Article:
And I would like to make a point on your show, Greta. Ed got a bad rap. He was always called the "automatic laugher." The fact is Ed found Johnny hilariously funny. And when he did that laugh, that laugh was genuine.

And I remember when Groucho first came on "The Tonight Show." He turned to Ed and said "Well, laughing boy," referring to a novel at that time.

But Ed really, really found Johnny funny, and that chemistry between them was magical.

VAN SUSTEREN: You know, people don't understand that being sort of the sidekick, and I don't mean that in a derogatory fashion, using that term, but being the other person in a show like that is profoundly important and incredibly difficult to do. It is such an important role, people don't realize that.

CAVETT: Sidekickery is a tricky art, and Ed just perfected it. You know, he managed the music of it. He knew when to lean in, when to lean out, when to talk, when not to talk. And it was a beautiful thing to watch.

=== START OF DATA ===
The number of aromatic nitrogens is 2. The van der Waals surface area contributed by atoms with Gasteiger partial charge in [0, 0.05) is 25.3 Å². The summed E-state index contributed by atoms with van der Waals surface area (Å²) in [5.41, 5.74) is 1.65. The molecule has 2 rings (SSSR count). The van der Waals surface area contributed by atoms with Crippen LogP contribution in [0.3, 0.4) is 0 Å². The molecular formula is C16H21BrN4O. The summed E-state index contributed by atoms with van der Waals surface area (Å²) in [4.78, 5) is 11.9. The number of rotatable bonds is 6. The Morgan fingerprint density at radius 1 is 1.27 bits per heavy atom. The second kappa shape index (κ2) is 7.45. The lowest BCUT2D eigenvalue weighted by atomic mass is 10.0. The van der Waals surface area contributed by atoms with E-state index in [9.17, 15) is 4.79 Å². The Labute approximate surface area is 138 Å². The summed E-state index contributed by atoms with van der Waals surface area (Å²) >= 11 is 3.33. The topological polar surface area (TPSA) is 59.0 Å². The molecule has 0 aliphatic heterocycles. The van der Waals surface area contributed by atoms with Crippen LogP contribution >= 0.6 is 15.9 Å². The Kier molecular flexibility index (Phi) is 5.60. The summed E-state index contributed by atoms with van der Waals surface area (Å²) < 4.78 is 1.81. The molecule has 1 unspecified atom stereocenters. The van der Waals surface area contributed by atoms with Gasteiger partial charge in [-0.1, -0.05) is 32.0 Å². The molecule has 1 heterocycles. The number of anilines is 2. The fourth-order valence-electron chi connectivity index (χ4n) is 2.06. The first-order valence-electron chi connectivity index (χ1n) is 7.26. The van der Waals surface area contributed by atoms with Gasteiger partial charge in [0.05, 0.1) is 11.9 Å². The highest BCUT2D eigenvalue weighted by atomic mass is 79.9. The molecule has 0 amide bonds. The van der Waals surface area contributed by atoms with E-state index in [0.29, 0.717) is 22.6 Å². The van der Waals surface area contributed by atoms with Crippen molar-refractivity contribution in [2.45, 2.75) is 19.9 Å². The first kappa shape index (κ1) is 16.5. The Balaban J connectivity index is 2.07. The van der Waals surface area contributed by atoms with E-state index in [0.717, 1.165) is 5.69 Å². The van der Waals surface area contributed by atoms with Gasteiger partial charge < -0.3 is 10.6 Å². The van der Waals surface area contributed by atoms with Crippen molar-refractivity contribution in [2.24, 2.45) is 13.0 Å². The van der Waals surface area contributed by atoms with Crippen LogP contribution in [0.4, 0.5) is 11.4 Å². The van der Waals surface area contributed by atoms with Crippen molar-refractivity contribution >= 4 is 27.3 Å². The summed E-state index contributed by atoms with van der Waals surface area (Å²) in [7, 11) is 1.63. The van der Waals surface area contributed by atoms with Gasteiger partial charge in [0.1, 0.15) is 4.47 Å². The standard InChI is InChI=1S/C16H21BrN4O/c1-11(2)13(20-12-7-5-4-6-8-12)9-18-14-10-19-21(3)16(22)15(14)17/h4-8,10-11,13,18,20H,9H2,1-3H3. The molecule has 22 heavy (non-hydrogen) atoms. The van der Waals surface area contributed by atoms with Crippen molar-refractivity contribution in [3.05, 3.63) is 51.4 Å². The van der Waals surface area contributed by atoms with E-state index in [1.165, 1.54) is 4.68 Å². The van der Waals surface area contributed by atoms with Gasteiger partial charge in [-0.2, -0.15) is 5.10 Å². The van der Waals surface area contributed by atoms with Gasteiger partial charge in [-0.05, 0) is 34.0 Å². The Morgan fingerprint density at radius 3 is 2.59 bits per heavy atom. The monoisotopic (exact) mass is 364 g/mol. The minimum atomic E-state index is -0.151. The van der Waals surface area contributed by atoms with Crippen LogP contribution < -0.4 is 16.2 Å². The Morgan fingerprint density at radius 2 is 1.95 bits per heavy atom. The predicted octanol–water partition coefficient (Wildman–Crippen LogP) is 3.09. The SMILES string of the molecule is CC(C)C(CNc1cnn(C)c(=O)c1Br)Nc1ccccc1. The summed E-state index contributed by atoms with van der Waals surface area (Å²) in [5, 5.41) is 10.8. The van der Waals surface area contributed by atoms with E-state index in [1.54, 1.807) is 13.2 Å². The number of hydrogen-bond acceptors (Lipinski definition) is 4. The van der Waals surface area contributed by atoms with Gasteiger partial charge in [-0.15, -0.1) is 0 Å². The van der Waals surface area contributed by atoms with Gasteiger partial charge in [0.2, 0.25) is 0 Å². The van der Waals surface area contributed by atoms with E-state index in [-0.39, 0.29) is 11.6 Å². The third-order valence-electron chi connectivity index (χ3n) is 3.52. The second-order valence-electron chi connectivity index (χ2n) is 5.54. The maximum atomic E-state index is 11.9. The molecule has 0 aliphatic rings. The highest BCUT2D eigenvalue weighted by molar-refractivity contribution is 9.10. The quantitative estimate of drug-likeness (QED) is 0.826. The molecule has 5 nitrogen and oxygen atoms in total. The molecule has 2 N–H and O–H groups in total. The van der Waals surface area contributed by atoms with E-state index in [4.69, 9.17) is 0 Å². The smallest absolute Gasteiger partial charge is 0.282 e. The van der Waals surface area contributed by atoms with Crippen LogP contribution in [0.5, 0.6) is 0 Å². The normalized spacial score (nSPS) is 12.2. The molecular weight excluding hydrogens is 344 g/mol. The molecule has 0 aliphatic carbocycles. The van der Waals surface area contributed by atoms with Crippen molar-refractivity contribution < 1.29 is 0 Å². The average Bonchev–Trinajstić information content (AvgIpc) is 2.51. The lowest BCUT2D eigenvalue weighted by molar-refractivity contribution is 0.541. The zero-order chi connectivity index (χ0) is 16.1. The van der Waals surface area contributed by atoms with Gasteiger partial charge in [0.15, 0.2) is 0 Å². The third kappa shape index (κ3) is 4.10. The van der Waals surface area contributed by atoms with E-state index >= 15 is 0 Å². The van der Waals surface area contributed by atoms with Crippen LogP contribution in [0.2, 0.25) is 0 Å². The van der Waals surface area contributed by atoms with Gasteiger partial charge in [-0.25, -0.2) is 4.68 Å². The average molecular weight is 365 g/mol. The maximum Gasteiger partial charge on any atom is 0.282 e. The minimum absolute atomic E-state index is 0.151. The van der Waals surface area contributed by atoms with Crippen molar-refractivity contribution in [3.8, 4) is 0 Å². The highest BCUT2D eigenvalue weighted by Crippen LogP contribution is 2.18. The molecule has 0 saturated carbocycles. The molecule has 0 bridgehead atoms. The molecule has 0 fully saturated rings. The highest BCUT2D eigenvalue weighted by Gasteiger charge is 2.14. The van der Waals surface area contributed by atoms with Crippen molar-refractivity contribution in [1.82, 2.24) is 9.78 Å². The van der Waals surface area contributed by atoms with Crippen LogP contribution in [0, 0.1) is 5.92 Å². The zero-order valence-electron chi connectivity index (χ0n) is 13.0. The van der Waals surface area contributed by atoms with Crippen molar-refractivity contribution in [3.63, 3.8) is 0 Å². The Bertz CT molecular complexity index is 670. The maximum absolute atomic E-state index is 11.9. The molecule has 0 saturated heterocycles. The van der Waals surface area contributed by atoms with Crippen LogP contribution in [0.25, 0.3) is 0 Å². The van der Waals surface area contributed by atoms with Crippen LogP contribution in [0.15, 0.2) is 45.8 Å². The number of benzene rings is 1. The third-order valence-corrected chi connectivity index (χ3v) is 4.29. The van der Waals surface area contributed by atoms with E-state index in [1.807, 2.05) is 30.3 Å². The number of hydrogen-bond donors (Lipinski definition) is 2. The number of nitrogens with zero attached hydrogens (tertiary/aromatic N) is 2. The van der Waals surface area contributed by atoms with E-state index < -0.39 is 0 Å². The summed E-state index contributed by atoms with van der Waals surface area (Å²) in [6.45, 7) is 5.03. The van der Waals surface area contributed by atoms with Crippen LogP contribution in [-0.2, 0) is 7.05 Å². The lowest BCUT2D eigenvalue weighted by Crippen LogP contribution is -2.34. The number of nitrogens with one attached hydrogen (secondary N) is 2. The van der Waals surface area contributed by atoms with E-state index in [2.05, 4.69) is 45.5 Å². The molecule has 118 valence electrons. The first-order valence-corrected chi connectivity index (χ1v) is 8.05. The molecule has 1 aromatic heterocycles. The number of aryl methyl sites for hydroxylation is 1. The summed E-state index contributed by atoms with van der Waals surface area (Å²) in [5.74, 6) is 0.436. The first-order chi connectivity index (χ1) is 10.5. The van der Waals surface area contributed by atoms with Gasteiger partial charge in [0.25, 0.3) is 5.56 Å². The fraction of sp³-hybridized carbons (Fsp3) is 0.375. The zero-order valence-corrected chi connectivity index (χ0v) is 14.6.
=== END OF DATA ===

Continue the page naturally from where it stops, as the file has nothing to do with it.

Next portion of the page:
He was a very lucky man, and he knew that. As an announcer, he wasn't any more skilled than maybe dozens of other announcers. But that magic simpatico, as everybody used that word, that he had with Johnny was a very, very fine thing to watch.

And I have a scoop for you, Greta.

VAN SUSTEREN: OK. Love scoops.

CAVETT: I don't think I've ever seen this alluded or referred to.

NBC wanted somebody else when Johnny took over "The Tonight Show," and there was a particular vice president who came down to Johnny, suggested this man who shall be nameless here forevermore, and said, "What's wrong with him, Johnny?"

To his eternal credit, Johnny said, "The problem is that he has a personality like the wall of a handball court." That was the end of that man. It was a nice phrase.